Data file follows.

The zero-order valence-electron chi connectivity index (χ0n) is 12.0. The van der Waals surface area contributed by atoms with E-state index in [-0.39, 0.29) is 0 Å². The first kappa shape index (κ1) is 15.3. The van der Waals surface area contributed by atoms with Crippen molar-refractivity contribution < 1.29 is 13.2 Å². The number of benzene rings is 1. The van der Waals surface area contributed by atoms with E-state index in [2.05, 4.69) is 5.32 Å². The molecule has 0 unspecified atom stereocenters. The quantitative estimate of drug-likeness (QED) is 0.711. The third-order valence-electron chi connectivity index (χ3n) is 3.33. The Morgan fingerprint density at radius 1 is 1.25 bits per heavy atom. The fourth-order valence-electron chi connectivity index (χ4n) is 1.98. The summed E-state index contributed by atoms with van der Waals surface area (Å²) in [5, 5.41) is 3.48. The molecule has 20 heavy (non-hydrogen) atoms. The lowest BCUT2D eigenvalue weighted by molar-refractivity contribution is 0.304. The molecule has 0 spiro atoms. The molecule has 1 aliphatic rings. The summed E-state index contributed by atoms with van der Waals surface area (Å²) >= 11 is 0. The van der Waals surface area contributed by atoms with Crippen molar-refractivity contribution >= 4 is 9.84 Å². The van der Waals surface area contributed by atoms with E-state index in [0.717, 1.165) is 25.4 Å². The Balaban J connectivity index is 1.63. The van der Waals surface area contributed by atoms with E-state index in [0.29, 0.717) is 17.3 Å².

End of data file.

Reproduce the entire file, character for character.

The zero-order valence-electron chi connectivity index (χ0n) is 12.0. The van der Waals surface area contributed by atoms with E-state index in [-0.39, 0.29) is 0 Å². The first kappa shape index (κ1) is 15.3. The van der Waals surface area contributed by atoms with Crippen molar-refractivity contribution < 1.29 is 13.2 Å². The number of benzene rings is 1. The van der Waals surface area contributed by atoms with E-state index in [2.05, 4.69) is 5.32 Å². The molecule has 0 unspecified atom stereocenters. The quantitative estimate of drug-likeness (QED) is 0.711. The third-order valence-electron chi connectivity index (χ3n) is 3.33. The Morgan fingerprint density at radius 1 is 1.25 bits per heavy atom. The fourth-order valence-electron chi connectivity index (χ4n) is 1.98. The summed E-state index contributed by atoms with van der Waals surface area (Å²) in [5, 5.41) is 3.48. The molecule has 20 heavy (non-hydrogen) atoms. The lowest BCUT2D eigenvalue weighted by molar-refractivity contribution is 0.304. The molecule has 0 spiro atoms. The molecule has 1 aliphatic rings. The summed E-state index contributed by atoms with van der Waals surface area (Å²) >= 11 is 0. The van der Waals surface area contributed by atoms with Crippen molar-refractivity contribution >= 4 is 9.84 Å². The van der Waals surface area contributed by atoms with E-state index in [0.717, 1.165) is 25.4 Å². The Balaban J connectivity index is 1.63. The van der Waals surface area contributed by atoms with E-state index in [0.29, 0.717) is 17.3 Å².